We had our cameras (with super duper lenses) all set at the vantage point for the aerial photo of Pink Dot 2010. But then a day before the event, we wondered what sorts of images we could capture if we simply attached a camera to one of our mega (36-inch) balloons?

It was no easy feat. The engineer among our midst did some calculations – it would take 3-4 big balloons to lift that 200g Canon compact camera high enough to capture Pink Dot in its entirety (around 20-storeys high).

We weren’t ready to go all the way with this experiment (should our army black tape fail us, the camera will seriously injure someone; not to mention, we’d be out of a perfectly good camera) and so, we went with just two balloons – enough to lift BalloonCamTM to a 5-storey height.

The camera was attached to one balloon with merely four pieces of tape (Our faith in the black tape has been renewed!); that balloon was attached to another mega-balloon; and both balloons were held in place by three long (pink) ribbons.

We did a test run at 4pm, before the start of the event. Preliminary footages looked promising. However, because the camera was attached to a lightweight balloon at the end of the day, we could only capture whatever the winds allowed us…

The camera was set to video mode. We recorded 2GB of data, and the image that you see above is a still from the video (at 640×480) – right before the event’s grand finale.

We’re quite happy with the result. The images aren’t as sharp as the ones captured by our professional photogs, but we think it provides an interesting (low-flying) bird’s eye view that complements the eagle view of our cameras way up there (on the 23rd floor).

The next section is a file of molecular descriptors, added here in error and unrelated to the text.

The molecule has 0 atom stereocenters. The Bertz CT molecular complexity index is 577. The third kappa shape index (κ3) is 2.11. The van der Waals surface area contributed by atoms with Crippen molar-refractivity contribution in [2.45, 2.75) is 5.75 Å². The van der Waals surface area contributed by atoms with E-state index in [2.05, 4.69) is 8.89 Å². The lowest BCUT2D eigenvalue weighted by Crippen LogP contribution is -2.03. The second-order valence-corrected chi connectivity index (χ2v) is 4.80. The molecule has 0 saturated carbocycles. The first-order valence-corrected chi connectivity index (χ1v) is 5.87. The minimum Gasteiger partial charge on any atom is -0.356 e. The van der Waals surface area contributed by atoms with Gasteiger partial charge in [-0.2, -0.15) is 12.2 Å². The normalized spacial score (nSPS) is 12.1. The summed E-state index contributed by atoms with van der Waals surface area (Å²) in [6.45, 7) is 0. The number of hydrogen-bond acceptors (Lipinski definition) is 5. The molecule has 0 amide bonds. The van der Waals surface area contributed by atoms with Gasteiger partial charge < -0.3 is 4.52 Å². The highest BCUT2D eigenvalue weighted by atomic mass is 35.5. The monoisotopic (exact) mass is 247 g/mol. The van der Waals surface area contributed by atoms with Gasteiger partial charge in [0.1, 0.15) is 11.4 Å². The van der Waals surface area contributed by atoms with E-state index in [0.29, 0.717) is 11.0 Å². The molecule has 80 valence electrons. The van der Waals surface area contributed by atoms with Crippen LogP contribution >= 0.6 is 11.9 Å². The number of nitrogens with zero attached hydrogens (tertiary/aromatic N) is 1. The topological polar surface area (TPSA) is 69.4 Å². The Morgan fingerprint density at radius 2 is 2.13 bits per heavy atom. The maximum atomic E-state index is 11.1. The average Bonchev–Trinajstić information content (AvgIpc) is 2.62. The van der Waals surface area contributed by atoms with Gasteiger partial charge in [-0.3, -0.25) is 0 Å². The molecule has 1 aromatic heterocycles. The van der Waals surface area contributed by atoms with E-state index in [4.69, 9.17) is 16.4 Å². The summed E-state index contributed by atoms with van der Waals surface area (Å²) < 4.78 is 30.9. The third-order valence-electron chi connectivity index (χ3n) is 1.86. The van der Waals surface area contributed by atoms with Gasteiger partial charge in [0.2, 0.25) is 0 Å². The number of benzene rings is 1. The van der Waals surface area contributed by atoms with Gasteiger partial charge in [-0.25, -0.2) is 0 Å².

Let’s see if we can refine our methods and improve on BalloonCamTM next year! Meanwhile, anyone with (constructive) suggestions… drop us an email or fill in the comments section below ūüôā

(The Pink Dot peeps would like to compliment Suiling Ng, Mohd Hisham & Adrian Ch for their wonderful pictures)

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TV host and writer Anita Kapoor, shot to fame as the clear favourite winner of a Discovery travel host search and has not looked back since. Insatiably curious and possessing a natural wit, this former magazine editor has explored the world for Discovery TLC, AXN, Lonely Planet, Channel News Asia and OKTO, and Starwood Asia Pacific channels, forever on a quest to pioneer the non-conformist stories and locations, especially to connect with the provocateurs who move their worlds.

She is an ambassador for the Singapore chapter of Habitat for Humanity, and her advocacies include Willing Hearts which feeds Singapore’s¬†marginalised, Magic Bus which empowers childrens’ lives in India through sports, and A Single Love which supports single parents. She has also spoken at TEDx Singapore Women 2012 on ‘Female to Female Misogyny in the First World’.

As a Pink Dot ambassador this year, Anita hopes to extend her voice on issues of equality as she firmly believes that everyone deserves equal rights, regardless of the hand they have been dealt in life.

‚ÄúI see the rights of LGBT people as human rights, really. Everyone deserves to be treated equally – in society, in employment and in the eyes of the law. I believe that as fellow human beings, it’s important to stand together ‚Äď to speak up for one another when we have the ability and opportunity to do so.‚ÄĚ

Anita continues: ‚ÄúThere‚Äôs a lot of work to be done, a lot of people we need to reach out to. Every one of us has the capacity to be a hero to someone else.¬†I hope more Singaporeans will join us at this year’s¬†Pink¬†Dot. Because¬†together, we can make this a more inclusive society for everyone.‚ÄĚ